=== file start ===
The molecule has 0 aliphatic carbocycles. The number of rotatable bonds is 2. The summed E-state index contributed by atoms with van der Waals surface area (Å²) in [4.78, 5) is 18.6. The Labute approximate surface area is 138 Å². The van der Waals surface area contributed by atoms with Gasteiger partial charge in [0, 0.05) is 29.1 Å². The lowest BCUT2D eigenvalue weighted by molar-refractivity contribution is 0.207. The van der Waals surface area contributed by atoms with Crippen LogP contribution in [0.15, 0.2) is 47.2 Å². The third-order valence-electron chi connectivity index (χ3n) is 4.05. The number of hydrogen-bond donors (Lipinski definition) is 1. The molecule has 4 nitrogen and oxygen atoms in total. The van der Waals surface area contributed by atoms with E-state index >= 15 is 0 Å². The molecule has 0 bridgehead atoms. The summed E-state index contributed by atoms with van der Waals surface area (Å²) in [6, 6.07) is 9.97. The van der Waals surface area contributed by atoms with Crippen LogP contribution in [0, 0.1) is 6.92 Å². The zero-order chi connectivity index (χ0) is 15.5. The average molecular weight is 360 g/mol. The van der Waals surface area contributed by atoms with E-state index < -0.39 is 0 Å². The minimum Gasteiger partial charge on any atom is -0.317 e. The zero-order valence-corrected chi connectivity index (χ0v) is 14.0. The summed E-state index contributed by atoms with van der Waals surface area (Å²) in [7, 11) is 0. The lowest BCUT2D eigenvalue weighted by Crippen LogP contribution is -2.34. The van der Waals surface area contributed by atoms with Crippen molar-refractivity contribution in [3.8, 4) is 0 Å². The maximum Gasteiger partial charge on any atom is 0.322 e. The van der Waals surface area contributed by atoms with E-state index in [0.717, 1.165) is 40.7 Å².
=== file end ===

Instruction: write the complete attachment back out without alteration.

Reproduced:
The molecule has 0 aliphatic carbocycles. The number of rotatable bonds is 2. The summed E-state index contributed by atoms with van der Waals surface area (Å²) in [4.78, 5) is 18.6. The Labute approximate surface area is 138 Å². The van der Waals surface area contributed by atoms with Gasteiger partial charge in [0, 0.05) is 29.1 Å². The lowest BCUT2D eigenvalue weighted by molar-refractivity contribution is 0.207. The van der Waals surface area contributed by atoms with Crippen LogP contribution in [0.15, 0.2) is 47.2 Å². The third-order valence-electron chi connectivity index (χ3n) is 4.05. The number of hydrogen-bond donors (Lipinski definition) is 1. The molecule has 4 nitrogen and oxygen atoms in total. The van der Waals surface area contributed by atoms with E-state index >= 15 is 0 Å². The molecule has 0 bridgehead atoms. The summed E-state index contributed by atoms with van der Waals surface area (Å²) in [6, 6.07) is 9.97. The van der Waals surface area contributed by atoms with Crippen LogP contribution in [0, 0.1) is 6.92 Å². The zero-order chi connectivity index (χ0) is 15.5. The average molecular weight is 360 g/mol. The van der Waals surface area contributed by atoms with E-state index < -0.39 is 0 Å². The minimum Gasteiger partial charge on any atom is -0.317 e. The zero-order valence-corrected chi connectivity index (χ0v) is 14.0. The summed E-state index contributed by atoms with van der Waals surface area (Å²) in [7, 11) is 0. The lowest BCUT2D eigenvalue weighted by Crippen LogP contribution is -2.34. The van der Waals surface area contributed by atoms with Crippen molar-refractivity contribution in [3.8, 4) is 0 Å². The maximum Gasteiger partial charge on any atom is 0.322 e. The van der Waals surface area contributed by atoms with E-state index in [0.717, 1.165) is 40.7 Å².